The structure is unique. They are the only major design studio where the owners of the business are the creators of the work and serve as the primary contact for every client. This reflects the conviction that great design cannot happen without passion, intelligence and—above all—personal commitment, and is demonstrated by a portfolio that spans five decades, many industries, and clients of every size.

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Elliott Earls

Elliott Peter Earls (born 1966) is an American graphic designer, artist and one man band performance artist. He is an artist-in-residence and head of the graduate graphic design department at the Cranbrook Academy of Art.


Louise Fili

LOUISE FILI LTD is a graphic design studio that offers unique and elegant solutions to all things related to food, books, and culture, including brand strategy and development for restaurants and specialty food packaging.


Louise Fili, a connoisseur of Italian visual culture, is an internationally celebrated creative director, graphic designer, type designer, and author. Formerly senior designer for Herb Lubalin, Fili was art director of Pantheon Books from 1978 to 1989, where she designed close to 2,000 book jackets. She has received Gold and Silver Medals from the Society of Illustrators and the New York Art Director's Club, the Premio Grafico from the Bologna Book Fair, and three James Beard award nominations. Fili has taught and lectured extensively, and her work is in the permanent collections of the Library of Congress, the Cooper Hewitt Museum, and the Bibliothèque Nationale. A member of the Art Directors Hall of Fame, she has also received the prestigious medals for Lifetime Achievement from the AIGA and the Type Directors Club, as well as the Frederic W. Goudy Award for Excellence in Typography.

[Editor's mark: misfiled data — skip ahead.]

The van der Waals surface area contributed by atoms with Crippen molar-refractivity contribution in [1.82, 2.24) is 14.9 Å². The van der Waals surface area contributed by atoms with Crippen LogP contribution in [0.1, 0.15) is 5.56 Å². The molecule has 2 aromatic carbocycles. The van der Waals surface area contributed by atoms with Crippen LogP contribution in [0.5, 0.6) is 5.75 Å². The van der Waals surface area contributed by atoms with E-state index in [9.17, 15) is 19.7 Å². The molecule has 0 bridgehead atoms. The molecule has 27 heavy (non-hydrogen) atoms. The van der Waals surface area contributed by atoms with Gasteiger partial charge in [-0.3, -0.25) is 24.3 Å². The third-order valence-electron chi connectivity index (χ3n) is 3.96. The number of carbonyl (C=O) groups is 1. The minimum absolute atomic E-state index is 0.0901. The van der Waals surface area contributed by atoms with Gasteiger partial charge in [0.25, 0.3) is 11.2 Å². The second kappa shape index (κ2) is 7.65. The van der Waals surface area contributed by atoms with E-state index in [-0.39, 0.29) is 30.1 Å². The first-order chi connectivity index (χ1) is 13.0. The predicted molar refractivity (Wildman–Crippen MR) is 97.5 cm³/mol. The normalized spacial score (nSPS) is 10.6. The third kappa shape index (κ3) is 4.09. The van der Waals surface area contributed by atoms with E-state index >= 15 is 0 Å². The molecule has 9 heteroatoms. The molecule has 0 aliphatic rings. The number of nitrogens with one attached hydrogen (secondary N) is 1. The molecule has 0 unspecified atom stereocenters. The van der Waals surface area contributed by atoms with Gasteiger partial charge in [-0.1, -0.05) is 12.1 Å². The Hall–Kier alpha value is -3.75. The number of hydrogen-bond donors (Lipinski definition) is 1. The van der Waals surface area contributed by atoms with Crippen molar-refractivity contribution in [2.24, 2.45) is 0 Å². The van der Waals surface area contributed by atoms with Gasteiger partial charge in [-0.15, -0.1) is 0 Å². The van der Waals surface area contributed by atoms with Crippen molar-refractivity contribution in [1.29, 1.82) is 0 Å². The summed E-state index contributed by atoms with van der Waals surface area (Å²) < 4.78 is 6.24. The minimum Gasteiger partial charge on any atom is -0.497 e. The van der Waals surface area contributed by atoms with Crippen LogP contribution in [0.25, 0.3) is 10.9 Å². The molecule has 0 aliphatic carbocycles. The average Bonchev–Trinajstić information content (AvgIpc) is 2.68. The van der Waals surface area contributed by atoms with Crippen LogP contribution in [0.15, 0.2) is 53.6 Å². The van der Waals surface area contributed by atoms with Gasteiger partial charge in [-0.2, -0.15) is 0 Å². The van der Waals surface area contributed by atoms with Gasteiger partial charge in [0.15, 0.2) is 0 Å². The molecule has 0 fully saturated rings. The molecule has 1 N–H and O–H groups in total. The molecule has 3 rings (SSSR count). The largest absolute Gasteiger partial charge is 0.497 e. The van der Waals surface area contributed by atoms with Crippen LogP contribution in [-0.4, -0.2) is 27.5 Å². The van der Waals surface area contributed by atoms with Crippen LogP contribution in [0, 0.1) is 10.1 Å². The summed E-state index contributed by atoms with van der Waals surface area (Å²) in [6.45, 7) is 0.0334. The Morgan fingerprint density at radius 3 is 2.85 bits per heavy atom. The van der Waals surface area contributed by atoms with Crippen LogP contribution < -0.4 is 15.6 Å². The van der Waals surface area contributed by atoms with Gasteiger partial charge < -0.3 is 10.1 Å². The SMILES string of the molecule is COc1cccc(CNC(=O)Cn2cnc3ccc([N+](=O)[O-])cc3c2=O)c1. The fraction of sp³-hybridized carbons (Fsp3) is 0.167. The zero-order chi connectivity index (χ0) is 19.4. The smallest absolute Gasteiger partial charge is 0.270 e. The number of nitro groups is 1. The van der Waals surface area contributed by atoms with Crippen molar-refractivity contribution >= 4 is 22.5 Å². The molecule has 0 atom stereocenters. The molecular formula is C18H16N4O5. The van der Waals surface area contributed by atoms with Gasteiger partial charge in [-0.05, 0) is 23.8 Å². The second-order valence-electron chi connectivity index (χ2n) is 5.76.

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 She began her career as an art director in the 1970s and early 80s, when her eclectic approach to typography became highly influential. In the mid-1990s her landmark identity for The Public Theater fused high and low into a wholly new symbology for cultural institutions, and her recent architectural collaborations have re-imagined the urban landscape as a dynamic environment of dimensional graphic design. Her graphic identities for Citibank and Tiffany & Co. have become case studies for the contemporary regeneration of American brands.

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Paula Scher

Paula Scher is an American graphic designer, painter and art educator in design. She also served as the first female principal at Pentagram, which she joined in 1991.


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Eric Gill 

Arthur Eric Rowton Gill, (22 February 1882 – 17 November 1940) was an English sculptor, letter cutter, typeface designer, and printmaker. Although the Oxford Dictionary of National Biography describes Gill as "the greatest artist-craftsman of the twentieth century: a letter-cutter and type designer of genius", he is also a figure of considerable controversy following revelations of his sexual abuse of two of his daughters.